|I started this morning at 15,600 feet elevation and was back at the Pacific Ocean, English Bay, by mid-afternoon. to spend one last night at the sea-side Rocas de Bahia hotel.
Day 9 - Wednesday 13 January 2010
I didn’t fall asleep for a very long time, despite being physically tired. It must be the caffeine deliberately included in the Gu energy gel. In any case I got decent rest. At 10:10PM I noted that the wind had mostly calmed down, and it remained fairly light, though never fully stopping, the rest of the night. The air seemed more humid tonight, though, because condensation formed on my interior windows even when I opened up more windows for ventilation. (Note: this turned out to be an omen of changes to come--some very unusual weather for the dry season in this driest of deserts. Future entries will explain further.)
I got up and went outside just to stretch at 11:45 then began to get a bit of decent sleep. I woke up at about 4AM and began to watch the eastern sky. Amazingly, with the sun still 30 degrees below the horizon, there was detectable glow beginning--noticed by comparing with the horizon in other directions. I continued to watch and relax, waiting to see the final moon rise of this cycle, with the new moon tomorrow. The sliver moon finally rose at 6:07. I turned on the car to start it warming up and then did a few chores and rearranging the mess in the car.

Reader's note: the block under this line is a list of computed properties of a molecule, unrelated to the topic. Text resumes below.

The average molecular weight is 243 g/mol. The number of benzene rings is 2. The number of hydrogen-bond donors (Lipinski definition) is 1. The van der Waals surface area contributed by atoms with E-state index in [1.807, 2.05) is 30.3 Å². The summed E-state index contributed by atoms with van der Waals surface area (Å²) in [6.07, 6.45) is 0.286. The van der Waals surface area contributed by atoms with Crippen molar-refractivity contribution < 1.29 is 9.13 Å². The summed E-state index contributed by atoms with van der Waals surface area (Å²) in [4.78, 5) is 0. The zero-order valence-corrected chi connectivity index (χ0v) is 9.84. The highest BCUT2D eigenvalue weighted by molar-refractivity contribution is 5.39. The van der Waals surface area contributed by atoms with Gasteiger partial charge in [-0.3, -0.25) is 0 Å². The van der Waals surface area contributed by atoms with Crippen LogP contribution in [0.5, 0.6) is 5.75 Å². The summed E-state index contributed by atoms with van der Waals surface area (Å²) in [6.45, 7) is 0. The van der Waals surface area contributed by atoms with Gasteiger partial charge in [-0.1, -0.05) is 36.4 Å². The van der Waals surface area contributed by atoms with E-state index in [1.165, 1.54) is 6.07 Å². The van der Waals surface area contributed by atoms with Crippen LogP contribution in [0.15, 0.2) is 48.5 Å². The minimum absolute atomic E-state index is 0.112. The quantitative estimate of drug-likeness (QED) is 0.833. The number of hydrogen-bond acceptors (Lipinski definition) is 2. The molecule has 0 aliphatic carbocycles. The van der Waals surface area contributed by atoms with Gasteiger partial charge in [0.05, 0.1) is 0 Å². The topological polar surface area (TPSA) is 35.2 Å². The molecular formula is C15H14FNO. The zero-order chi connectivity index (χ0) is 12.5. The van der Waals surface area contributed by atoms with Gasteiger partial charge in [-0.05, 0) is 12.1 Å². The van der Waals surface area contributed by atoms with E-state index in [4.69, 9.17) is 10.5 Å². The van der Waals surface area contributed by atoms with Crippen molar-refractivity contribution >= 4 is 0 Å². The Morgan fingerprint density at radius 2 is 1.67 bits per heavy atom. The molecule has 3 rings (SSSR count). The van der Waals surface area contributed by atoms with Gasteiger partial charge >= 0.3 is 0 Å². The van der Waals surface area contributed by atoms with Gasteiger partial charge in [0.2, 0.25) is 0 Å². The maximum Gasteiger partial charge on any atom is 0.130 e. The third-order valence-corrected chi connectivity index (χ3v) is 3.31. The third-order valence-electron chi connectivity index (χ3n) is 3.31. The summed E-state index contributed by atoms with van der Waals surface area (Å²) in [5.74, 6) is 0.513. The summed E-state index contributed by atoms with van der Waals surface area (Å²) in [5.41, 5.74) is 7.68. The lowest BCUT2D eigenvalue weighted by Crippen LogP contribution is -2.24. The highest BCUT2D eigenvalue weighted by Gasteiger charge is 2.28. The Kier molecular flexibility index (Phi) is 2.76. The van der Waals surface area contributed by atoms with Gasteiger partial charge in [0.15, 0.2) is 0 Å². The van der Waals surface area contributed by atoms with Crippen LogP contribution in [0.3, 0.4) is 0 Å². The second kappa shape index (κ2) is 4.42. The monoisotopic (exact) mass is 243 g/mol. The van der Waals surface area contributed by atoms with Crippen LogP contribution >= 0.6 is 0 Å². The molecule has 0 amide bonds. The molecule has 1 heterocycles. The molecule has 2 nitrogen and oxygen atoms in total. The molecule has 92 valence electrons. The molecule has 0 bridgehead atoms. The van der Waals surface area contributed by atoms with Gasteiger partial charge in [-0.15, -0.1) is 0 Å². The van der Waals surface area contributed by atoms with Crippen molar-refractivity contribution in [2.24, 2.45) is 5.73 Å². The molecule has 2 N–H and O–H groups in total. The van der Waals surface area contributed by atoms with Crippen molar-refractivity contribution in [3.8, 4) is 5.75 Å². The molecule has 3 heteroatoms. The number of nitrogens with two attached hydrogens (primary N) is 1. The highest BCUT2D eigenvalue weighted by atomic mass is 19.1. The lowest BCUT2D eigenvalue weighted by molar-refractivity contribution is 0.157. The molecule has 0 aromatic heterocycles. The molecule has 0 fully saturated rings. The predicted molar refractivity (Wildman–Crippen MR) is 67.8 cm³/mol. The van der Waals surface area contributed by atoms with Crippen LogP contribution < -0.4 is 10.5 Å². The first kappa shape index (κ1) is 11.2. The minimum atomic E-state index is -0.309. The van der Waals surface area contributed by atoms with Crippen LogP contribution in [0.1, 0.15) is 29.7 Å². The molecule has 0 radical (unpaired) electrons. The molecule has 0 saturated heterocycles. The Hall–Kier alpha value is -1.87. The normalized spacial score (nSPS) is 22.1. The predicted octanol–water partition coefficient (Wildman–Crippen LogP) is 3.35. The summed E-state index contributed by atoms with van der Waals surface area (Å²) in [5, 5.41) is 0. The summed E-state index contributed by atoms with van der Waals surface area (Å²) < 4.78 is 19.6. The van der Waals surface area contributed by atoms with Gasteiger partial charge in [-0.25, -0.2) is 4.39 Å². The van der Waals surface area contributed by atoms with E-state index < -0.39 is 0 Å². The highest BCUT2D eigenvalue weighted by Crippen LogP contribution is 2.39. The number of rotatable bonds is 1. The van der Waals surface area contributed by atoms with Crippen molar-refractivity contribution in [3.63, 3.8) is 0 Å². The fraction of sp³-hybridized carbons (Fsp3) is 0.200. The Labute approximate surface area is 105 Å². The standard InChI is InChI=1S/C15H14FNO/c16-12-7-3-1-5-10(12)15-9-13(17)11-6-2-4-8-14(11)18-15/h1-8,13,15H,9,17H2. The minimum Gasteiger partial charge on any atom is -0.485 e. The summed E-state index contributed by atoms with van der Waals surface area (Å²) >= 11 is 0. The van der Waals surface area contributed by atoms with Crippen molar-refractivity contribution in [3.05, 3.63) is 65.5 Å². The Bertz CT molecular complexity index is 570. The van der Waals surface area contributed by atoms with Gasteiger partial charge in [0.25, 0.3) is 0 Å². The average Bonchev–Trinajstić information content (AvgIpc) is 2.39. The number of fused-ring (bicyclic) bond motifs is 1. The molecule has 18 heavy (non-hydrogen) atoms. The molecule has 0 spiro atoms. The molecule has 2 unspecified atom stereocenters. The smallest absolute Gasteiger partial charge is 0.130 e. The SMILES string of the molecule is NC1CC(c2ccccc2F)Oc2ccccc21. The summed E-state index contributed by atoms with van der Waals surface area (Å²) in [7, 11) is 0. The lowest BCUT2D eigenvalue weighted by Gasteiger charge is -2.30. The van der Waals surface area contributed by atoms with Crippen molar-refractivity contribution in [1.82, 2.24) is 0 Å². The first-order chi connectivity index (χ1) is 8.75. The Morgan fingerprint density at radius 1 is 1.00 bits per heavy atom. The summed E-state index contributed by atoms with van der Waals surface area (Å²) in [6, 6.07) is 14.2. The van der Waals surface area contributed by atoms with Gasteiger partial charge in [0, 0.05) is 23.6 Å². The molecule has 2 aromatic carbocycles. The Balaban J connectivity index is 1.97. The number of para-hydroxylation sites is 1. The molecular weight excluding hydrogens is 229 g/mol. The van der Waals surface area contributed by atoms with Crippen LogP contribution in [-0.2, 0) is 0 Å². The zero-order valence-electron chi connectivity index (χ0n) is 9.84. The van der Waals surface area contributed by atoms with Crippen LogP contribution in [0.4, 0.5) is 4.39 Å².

I left my 'campsite' of the last three nights at 6:37AM and started heading back to Copiapó. It was 1.1 km just to get from my parking area to the highway at the pass--round trip of a mile and a half avoided with each hike! The sun rose on the high peaks at 6:50. The drive was uneventful and I only took one short pause at a salt flat near the border check point to photograph this cute pyramid mountain sticking up out of a salt flat in the middle of nowhere.
I arrived in Copiapó at about 11:20 with the gas gauge still touching the half-full mark. So the trip down took well under 3/8 of a tank! In my angst about having enough gas, I didn’t consider that it would take much less gas to descend 15,000 feet than it would to ascend.
I bought gas as I was making the turns necessary to get to the Jumbo store--bought only 10 liters, which will be more than enough to get me to the airport with much more gas than it had when I picked up the car. I then shopped at the Jumbo store at 11:45AM. It’s a general store, not just a grocery store, so although the food selection was great, it’s not comparable in size to things in the US. The relative amount of space devoted to fresh foods and non-prepared stuff was huge compared to in the US.
I bought most of what I needed plus two beers to add to my Chile beer bottle collection. They didn’t have anything good to buy as souvenirs. I then hit the road, passed through Copiapó, and stopped at a big new modern interchange south of the city, where I parked on a side road off the frontage road and drank the beers while they were still cold. The much cheaper one, a black lager, was better. The other seemed more of a collector’s item, much more expensive, and brewed in Punta Arenas, as far south as you can get before hitting Antarctica.